Gearing up for growth – part 4: Cash flow

Cash flow is the fountain of life for any business. Your capacity for managing cash flow effectively, will determine whether your business will grow or fail.

The aim of this article is to provide a few basic guidelines on healthy cash flow, against which to test your existing practices.

  • Do you involve experts such as your accountant/bookkeeper, banker, or financial planner to optimise the structure of your cash management?  For instance, is the financing term of assets in line with the type of asset? Even if the business has a surplus of cash, it is often better to finance the purchase of current assets (equipment/computers for example), or vehicles, in stead of draining the surplus cash from the business.
  • Do you have an annual, monthly and weekly cash flow forecast in place? Do you know the cash position of the business on a daily basis? Good cash flow planning and monitoring provide you with insight into and a clear view of your business’ cash needs, before a crisis develops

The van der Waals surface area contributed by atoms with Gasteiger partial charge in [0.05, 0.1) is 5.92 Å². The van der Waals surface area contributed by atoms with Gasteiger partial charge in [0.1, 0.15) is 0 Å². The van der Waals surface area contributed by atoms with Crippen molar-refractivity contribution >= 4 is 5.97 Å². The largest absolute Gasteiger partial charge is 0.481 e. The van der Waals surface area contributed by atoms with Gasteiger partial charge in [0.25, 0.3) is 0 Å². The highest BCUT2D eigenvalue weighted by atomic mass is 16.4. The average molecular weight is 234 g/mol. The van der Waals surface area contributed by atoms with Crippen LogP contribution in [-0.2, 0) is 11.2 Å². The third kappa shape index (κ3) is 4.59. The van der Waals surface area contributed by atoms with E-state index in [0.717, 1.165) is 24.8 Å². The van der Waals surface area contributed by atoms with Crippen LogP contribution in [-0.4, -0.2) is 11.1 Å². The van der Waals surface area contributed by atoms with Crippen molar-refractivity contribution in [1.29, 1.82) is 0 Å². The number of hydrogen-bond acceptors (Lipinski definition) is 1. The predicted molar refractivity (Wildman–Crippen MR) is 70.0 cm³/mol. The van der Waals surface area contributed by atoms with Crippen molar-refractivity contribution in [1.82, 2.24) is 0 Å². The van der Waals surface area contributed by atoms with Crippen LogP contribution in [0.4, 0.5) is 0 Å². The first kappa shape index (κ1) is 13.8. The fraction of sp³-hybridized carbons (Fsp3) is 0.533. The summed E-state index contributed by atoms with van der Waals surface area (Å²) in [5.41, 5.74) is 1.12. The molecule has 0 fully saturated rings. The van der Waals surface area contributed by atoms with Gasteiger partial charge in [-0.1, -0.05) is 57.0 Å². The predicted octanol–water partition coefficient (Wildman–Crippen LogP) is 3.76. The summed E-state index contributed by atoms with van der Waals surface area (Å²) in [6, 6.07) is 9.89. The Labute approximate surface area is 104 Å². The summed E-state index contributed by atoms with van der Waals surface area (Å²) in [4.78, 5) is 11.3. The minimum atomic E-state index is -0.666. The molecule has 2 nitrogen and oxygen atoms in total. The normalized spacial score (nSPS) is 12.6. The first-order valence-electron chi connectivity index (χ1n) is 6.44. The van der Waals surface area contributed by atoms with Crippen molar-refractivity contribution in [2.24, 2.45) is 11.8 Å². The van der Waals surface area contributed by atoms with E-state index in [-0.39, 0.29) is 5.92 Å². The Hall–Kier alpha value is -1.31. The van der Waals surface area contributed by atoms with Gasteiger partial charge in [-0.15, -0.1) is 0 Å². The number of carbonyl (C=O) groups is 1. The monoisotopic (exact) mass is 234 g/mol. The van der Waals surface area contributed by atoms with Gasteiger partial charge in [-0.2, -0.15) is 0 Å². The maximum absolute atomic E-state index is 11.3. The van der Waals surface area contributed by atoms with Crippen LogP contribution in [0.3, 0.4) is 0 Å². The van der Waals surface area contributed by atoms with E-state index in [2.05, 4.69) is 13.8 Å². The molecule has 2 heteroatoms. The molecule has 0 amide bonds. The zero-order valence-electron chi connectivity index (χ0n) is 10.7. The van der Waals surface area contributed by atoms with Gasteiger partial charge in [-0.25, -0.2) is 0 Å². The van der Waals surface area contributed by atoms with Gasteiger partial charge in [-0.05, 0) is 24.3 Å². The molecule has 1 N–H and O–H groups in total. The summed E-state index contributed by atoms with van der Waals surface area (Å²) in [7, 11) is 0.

• Do you know your net current asset ratio, i.e. current assets ÷ current liabilities? The general norm is 2:1, which means that the current assets should come to at least twice as much as the current liabilities
  • Keep an eagle eye on operating costs. It is probably not necessary to buy anything brand-new – for example a fax machine, or a vehicle for the business. A secondhand item will probably be more economical
  • Let your cash on hand work, i.e. use investment options (e.g. a money market account) that will maximize the earning capacity of the cash, but still ensure its liquidity
  • Make sure that the person who pays the expenses, is not the same person who does the bank account reconciliation. Good internal control measures for the handling and management of cash, are of critical importance

Healthy cash management practises enable you to create cash reserves to capitalise on business opportunities when it comes you way.

Let the following quote always remind us of how we should be thinking about the management of cash: “Turnover is conceit – profit is prudence, but cash flow is reality.” – Ian Reid, Business Adviser.


The content in this article was provided by Jannie Rossouw, Head: Sanlam Business Market. Sanlam is a diversified financial services group, headquartered in South Africa, operating across a number of selected global markets.

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